Describe your personality as a hair style and why. That’s a hard one but I’d have to say the Grace Jones look, because it was cutting edge and ahead of it’s time. It’s known that you started out in the industry at 11. What made an 11 year old East Londoner decide to move into hair and how was the response from your peers? I was always interested in hair but I had to keep it a secret from most people apart from my close friends, because it was a very rough area when I was growing up. If you were associated with doing anything even slightly feminine, you would be victimised. It seems that in the early part of your career you had people such as Paul Edmonds take you under their wing. How important is it have to a mentor and someone that believes in you, early in your career? Very crucial, they were able to show me the ropes and the benchmark for what needed to be done. We still talk to this day even. Why is educating up and coming hairdressers/stylists a key part of your career? I love what I do, working with people and I love to help others progress. I think it’s best to take on people from a young age and we have people as young as 15 gaining experience with us. I think it’s important to give them a structure to work towards. It’s a three year contract but we review it at the end of the first year and only extend it if we think they’re good enough. It’s fair and we have a good success rate, people like Junior Green who’ve gone on to have a shop and become a renowned stylist. Also not too far from here, Jamie Stevens who was once under our wing is now resident on X Factor.

“I love what i do, working with people and I love to help others progress.”

get it. So yeah I’m proud.

If there were to be a movie of your life, who would you like to play you and why? Laughs. I quite like the two Wayans brothers, so one of them. That crazy person who always played alongside the Japanese or Chinese cop. Oh Chris Tucker. Yep that’s it. That would be me all over, never anything serious.

What challenges did you face when starting your own salon? Nobody would give us a lease, because we hadn’t been trading before and in this area it goes without saying that you need to have a credit record. What they call a blue chip company record. But because I had been in this area since I was 16, I got to know the right people. So we had references from the Grosvener family and the Queen’s Physician amongst others. They helped demonstrate that I was credible and I got in.

We’ve spoken about some of your mentees going on to further success. How does that make you feel? Well I’m proud but they’ve done it. Most of those people they’re cut from the same cloth, they’re not afraid of work, they’re not afraid of hours. This business takes over your life if you’re successful. I’m not saying you can’t turn down anything, but they were like me in saying yes to everything. And now look at them. It’s the same thing if you want to be a good chef or designer, you have to put in the hours with your mentor or the person that’s teaching you otherwise you won’t

You’ve had many achievements in your career such as a considerable amount of mainstream media work and accolades such as receiving an OBE. Which of these has meant the most and why? I would say fathering three kids. My first son passed away and we went on to have three children after that. We have three great kids and I hope they’re gonna do very well. One is going into medicine, nobody is going to get into this profession which is sad. But I’ve got a great nephew who wants to do hair. I’m gonna groom him. WWW.NUPE.CO.UK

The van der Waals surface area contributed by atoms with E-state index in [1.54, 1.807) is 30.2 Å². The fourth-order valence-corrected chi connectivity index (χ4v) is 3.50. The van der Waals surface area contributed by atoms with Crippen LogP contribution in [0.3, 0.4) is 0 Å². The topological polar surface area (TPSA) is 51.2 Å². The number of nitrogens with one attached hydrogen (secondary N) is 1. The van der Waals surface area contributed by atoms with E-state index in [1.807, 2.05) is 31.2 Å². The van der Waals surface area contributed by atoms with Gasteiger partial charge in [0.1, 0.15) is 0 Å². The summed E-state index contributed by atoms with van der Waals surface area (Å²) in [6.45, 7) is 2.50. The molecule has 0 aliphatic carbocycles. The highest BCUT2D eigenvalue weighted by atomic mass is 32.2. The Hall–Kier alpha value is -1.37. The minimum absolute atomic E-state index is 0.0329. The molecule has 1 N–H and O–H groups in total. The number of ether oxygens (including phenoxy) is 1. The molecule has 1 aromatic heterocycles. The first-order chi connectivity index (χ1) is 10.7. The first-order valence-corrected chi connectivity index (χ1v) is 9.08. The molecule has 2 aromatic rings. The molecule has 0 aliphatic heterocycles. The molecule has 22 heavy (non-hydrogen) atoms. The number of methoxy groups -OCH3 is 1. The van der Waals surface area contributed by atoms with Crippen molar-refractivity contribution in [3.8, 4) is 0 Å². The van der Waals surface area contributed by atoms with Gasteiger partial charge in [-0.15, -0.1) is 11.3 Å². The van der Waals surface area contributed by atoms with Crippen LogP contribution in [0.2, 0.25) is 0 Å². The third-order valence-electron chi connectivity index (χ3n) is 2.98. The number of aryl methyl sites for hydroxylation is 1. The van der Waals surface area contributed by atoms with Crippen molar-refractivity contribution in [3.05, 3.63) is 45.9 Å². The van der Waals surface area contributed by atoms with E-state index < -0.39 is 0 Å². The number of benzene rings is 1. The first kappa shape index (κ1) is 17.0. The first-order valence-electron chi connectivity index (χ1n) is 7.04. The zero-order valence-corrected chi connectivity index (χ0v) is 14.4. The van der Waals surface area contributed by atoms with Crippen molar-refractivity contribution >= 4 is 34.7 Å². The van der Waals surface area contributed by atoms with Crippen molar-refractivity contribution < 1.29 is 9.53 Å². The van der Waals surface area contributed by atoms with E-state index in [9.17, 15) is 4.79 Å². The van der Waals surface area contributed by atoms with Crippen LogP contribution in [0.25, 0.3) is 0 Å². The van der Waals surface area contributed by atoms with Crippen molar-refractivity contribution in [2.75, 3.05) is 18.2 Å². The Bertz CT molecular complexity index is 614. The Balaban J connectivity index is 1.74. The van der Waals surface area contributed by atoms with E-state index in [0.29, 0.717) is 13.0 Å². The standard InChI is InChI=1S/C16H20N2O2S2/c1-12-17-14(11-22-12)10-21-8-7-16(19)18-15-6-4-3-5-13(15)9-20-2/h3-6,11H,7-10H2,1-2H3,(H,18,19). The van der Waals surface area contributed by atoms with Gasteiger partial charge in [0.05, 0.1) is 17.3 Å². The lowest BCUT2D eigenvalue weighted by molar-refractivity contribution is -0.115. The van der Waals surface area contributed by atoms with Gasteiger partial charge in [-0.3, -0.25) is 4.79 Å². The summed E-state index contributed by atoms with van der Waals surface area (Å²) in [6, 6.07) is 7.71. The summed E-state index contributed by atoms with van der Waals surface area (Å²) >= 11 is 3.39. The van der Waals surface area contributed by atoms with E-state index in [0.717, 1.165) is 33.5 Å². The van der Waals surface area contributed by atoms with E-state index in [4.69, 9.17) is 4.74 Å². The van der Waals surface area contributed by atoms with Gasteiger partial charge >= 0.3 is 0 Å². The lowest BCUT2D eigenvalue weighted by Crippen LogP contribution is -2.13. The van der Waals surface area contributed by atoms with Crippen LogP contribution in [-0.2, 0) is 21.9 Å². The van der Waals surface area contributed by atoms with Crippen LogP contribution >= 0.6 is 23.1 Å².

What haven’t you achieved yet, that you would wish to happen? I’ve got quite a few things actually. I absolutely cannot wait to bring out a brand, that will contain shampoos and other things. My mentor and he doesn’t know it - laughs - will be Tom Ford. I like the empire of what Tom Ford stands for. I want to be the first hairdresser who is known for being successful in other areas. I would like to start off the Errol Douglas Foundation. Also a shop in New York which will be imminent in the next year. Plus we will build up the shop here with another floor. We’re working on the brand Errol Douglas - picks up his logo that is known now. That ED and the branding is known. When you started off your career did you imagine getting to this stage? No of course not! You just go as far as you can go. For me now, it’s about building on it and helping the next wave of young people come through. To help them realise that they can do it. I think in this country people are always told what they can’t do. That’s why so many people fail. In the States it’s totally different. If you tell me I can’t do it, I’ll do it. I remember when people told me you can’t open up a shop here, not someone of your colour, but I did it. I’ve got about ten, twenty years to hit my point. There’s still a lot of work to do. There’s still a lot in the oven. I will be the first hairdresser to get a knighthood, you watch.

“If you tell me I can’t do it, I’ll do it.” 26


We know that you used to be a musician in a group called Sabrina Sound. What you be doing if you were not involved with hair? Gasps! How do you know all that? We engage in a side conversation about mutual friends. That was the culture then and it kept us off the street. Mark Winter - another former member - is a big promoter now and that’s how we started off. We loved it but we just grew up. Bloody hell that was a shock - laughs. How would you like your legacy to be remembered by people alive in a thousand years time? Wow that’s a deep one but an easy one though. The foundation. The work which it does and that legacy. Wow in a thousand years, I don’t even think people will be cutting their hair. Hair will probably be removed electronically. I love technology and remember when Alexandra McQueen stunned everyone by using a hologram of Kate Moss at a show. Any last message for readers? I’ve been taught this by my Dad, God rest his soul and it’s an old saying. I believe you should just leave your mark. I know that I’m here to do something with hair and I love it because it’s about people. It goes back to your question about leaving your legacy. I’d say come up with something special, be different. Invent something, have a goal, have a dream. TJ Morgan